At the Registrar of Deeds, I found that the Father Dunne Newsboys Home and Protectorate’s camp had been sold for one dollar to the current landlord on 21 January 1986; the digitized records went back no farther. The older, oversized, weighty books of legal records, handwritten or typed, bound together by year, were in the archive. That room is chilly, and after the clerk copied me the 1986 deed, she pulled up on a monitor the digitized microfilm of all the Jefferson County deeds back to the 1860s and showed me how for each year I should search all the entries that began with the letter “F.”
She’d worked with many historians and seekers. “People get cold in here, so if you need a sweater,” she said, then pointed to the coat rack where a lone cardigan hung, “use that one. That’s the ‘house’ sweater.” Only in Missouri.
|The "house sweater" in case historians get cold.|
Father Peter Dunne, an orphan who became a parish priest, sheltered his first homeless newsboy in 1906 and the shelter was running full tilt when Father Dunne died in 1939. “Old Newsboys Day,” Father Dunne’s fundraiser, is still held annually in St. Louis. Pat O’Brien starred in the RKO bio-pic Fighting Father Dunne (1948). Can’t find the movie. But I did find facts today about this 100-acre property:
-The house I rent was built circa 1935. It is 1070 square feet. The second house on the property was built circa 1960. There was a dorm-like building on this property in 1954, according to an Army Map Service topographic map.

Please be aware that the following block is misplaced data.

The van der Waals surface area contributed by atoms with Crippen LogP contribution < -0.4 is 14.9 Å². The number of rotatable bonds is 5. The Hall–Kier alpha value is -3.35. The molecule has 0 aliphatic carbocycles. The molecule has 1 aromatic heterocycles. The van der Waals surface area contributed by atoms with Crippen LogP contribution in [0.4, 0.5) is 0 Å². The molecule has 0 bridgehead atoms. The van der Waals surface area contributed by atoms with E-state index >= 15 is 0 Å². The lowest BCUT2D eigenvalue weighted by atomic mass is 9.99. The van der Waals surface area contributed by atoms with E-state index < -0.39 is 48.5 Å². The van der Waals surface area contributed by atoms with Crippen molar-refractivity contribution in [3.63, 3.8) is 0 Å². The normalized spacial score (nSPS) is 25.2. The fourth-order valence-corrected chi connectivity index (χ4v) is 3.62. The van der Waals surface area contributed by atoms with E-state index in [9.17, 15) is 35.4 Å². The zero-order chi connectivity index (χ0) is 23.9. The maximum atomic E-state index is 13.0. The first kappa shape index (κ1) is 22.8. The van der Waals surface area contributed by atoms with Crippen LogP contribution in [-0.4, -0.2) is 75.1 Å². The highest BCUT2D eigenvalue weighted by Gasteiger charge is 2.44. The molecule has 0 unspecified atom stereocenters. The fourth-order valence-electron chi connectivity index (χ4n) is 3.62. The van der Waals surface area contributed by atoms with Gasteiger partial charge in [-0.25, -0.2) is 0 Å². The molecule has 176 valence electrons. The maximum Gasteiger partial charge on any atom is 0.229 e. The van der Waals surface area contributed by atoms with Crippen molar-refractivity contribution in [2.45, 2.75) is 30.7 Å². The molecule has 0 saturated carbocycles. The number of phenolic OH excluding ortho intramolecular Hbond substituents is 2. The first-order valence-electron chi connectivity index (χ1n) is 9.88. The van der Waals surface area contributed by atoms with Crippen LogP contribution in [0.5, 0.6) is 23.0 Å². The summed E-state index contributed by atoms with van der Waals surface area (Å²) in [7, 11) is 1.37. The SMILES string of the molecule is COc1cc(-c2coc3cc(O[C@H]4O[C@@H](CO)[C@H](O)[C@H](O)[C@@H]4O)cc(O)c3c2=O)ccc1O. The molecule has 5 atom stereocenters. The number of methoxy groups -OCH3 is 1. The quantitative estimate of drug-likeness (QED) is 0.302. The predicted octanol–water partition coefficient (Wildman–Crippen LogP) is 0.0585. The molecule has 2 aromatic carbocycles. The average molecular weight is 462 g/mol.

-On March 31, 1941, Herman H. and Lillie M. Oberhaus sold 67.19 acres to Father Dunne’s Newsboys Home and Protectorate for $100. It would have been 80 acres total, but in April 1937 the Oberhauses had sold 12.81 acres of it to James R. and Gladys Murphy for $800. The price suggests that the Murphys bought a house on that property. In November 1938 a 15-foot easement was granted to Union Electric for electrification and tree-cutting.
-On June 26, 1942, William D. and Marie B. Walsh sold 40 acres to the Father Dunne Newsboys Home and Protectorate for $100.
As of June 1942 the Protectorate owned 107 contiguous acres and maybe established the camp then, but that doesn't explain the 1935 log cabin, built for summer residency. Perhaps the camp rented.
|The property records are kept here.|
The land was cheap because it’s good for nothing but a camp. Terrain is rocky, with dropoffs and steep-sided ravines and beneath an inch of soil is clay on sandstone. It’s so difficult that to this day AT&T refuses to extend its cable here.
Before today I knew only “lore” passed down through two previous tenants of my house (1986-91, 1991-2001), saying it was built around 1930 as the camp gatekeeper’s house. The keeper held the keys to the dorm, dining hall, and the gate, to which I held the key until it was dynamited for road widening in 2002. The camp closed in the 1970s, it is said because lots of little black orphan campers caused nearby residents to complain. Or maybe it was cost-prohibitive to remove the asbestos or bring the wiring up to code. Priests still used the camp’s pool as a vacation getaway in the 1980s; the first lease I signed required me to maintain the pool, covered and abandoned years before. The newer house on the property, my neighbor’s, is nicknamed “the monsignor’s house” and I need other records to learn who lived there.
Coincidentally, a friend had been a Father Dunne’s (later Catholic Charities) charge, living in the shelter downtown, and camped here in the summer of 1962; he was 12. Their baseball diamond was on LaBarque Creek floodplain now grown over, its backstop having collapsed completely about five years ago.
One day a man drove up saying he added the bedroom to the house in 1969. (It looks very 1969.) Another day an older priest drove up and wanted to revisit the property, if I said okay.
When the Jeff County assessor’s staff learned I was unraveling the story of my adorable house, they came forward with old files and photos that helped me more, plus the names of local historians, and which library held the books most likely to be helpful.